Knots, or the Violence of Desire in Renaissance Florence

Knots, or the Violence of Desire in Renaissance Florence
An interdisciplinary study of hair through the art, philosophy, and science of fifteenth-century Florence.

In this innovative cultural history, hair is the portal through which Emanuele Lugli accesses the cultural production of Lorenzo il Magnifico's Florence. Lugli reflects on the ways writers, doctors, and artists expressed religious prejudices, health beliefs, and gender and class subjugation through alluring works of art, in medical and political writings, and in poetry. He considers what may have compelled Sandro Botticelli, the young Leonardo da Vinci, and dozens of their contemporaries to obsess over braids, knots, and hairdos by examining their engagement with scientific, philosophical, and theological practices.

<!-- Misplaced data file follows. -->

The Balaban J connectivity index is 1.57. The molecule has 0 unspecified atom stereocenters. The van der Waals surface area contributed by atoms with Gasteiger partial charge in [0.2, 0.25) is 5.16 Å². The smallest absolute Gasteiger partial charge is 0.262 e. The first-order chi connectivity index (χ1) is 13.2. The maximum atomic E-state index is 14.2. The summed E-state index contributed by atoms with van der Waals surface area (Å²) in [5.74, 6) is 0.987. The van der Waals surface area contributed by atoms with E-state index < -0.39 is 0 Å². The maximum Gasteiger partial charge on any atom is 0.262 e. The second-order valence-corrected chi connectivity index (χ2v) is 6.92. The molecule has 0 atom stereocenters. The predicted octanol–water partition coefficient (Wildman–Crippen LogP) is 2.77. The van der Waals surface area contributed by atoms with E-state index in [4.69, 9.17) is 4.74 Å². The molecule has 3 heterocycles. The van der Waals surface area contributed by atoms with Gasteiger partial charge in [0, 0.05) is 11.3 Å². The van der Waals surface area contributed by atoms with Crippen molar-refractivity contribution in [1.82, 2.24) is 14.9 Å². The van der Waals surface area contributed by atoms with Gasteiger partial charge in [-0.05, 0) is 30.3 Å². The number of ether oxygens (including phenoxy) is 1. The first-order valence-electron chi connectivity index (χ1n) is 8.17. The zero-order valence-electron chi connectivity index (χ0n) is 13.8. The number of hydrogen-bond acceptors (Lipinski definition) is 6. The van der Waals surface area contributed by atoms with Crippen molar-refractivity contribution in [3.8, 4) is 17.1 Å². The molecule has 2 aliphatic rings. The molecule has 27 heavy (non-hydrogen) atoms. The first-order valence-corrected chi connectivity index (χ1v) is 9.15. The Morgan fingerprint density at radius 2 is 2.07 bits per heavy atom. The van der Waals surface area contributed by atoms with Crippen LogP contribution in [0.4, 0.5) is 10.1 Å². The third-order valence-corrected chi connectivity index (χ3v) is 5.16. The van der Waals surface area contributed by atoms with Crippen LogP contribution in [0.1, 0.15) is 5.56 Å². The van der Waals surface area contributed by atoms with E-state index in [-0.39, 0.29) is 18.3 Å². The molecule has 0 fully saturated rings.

By studying hundreds of fifteenth-century documents that engage with hair, Lugli foregrounds hair's association to death and gathers insights about human life at a time when Renaissance thinkers redefined what it meant to be human and to be alive. Lugli uncovers overlooked perceptions of hair when it came to be identified as a potential vector for liberating culture, and he corrects a centuries-old prejudice that sees hair as a trivial subject, relegated to passing fashion or the decorative. He shows hair, instead, to be at the heart of Florentine culture, whose inherent violence Lugli reveals by prompting questions about the entanglement of politics and desire.

Publication Date: 
March 20, 2023